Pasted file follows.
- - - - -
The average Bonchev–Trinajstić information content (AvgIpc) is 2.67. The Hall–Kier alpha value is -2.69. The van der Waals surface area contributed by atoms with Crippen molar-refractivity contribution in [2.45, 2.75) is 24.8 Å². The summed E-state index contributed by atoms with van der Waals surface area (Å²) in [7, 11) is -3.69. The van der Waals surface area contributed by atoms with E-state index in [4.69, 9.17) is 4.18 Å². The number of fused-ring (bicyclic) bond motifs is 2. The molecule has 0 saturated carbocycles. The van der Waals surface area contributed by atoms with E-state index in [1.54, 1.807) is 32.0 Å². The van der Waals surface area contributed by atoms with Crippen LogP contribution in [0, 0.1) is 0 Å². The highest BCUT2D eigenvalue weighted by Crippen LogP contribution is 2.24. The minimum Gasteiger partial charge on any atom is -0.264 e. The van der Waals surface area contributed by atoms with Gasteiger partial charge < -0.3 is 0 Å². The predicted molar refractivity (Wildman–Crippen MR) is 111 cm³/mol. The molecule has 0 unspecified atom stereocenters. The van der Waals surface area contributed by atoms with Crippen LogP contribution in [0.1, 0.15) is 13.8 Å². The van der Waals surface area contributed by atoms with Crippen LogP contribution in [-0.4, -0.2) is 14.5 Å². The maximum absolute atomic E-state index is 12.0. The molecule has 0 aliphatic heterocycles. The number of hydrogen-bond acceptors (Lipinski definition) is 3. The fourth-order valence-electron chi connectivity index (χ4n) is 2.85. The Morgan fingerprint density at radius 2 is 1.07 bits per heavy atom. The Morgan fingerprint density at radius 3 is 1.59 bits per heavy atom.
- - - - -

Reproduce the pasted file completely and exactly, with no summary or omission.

The average Bonchev–Trinajstić information content (AvgIpc) is 2.67. The Hall–Kier alpha value is -2.69. The van der Waals surface area contributed by atoms with Crippen molar-refractivity contribution in [2.45, 2.75) is 24.8 Å². The summed E-state index contributed by atoms with van der Waals surface area (Å²) in [7, 11) is -3.69. The van der Waals surface area contributed by atoms with E-state index in [4.69, 9.17) is 4.18 Å². The number of fused-ring (bicyclic) bond motifs is 2. The molecule has 0 saturated carbocycles. The van der Waals surface area contributed by atoms with E-state index in [1.54, 1.807) is 32.0 Å². The van der Waals surface area contributed by atoms with Crippen LogP contribution in [0, 0.1) is 0 Å². The highest BCUT2D eigenvalue weighted by Crippen LogP contribution is 2.24. The minimum Gasteiger partial charge on any atom is -0.264 e. The van der Waals surface area contributed by atoms with Gasteiger partial charge < -0.3 is 0 Å². The predicted molar refractivity (Wildman–Crippen MR) is 111 cm³/mol. The molecule has 0 unspecified atom stereocenters. The van der Waals surface area contributed by atoms with Crippen LogP contribution in [0.1, 0.15) is 13.8 Å². The van der Waals surface area contributed by atoms with Crippen LogP contribution in [-0.4, -0.2) is 14.5 Å². The maximum absolute atomic E-state index is 12.0. The molecule has 0 aliphatic heterocycles. The number of hydrogen-bond acceptors (Lipinski definition) is 3. The fourth-order valence-electron chi connectivity index (χ4n) is 2.85. The Morgan fingerprint density at radius 2 is 1.07 bits per heavy atom. The Morgan fingerprint density at radius 3 is 1.59 bits per heavy atom.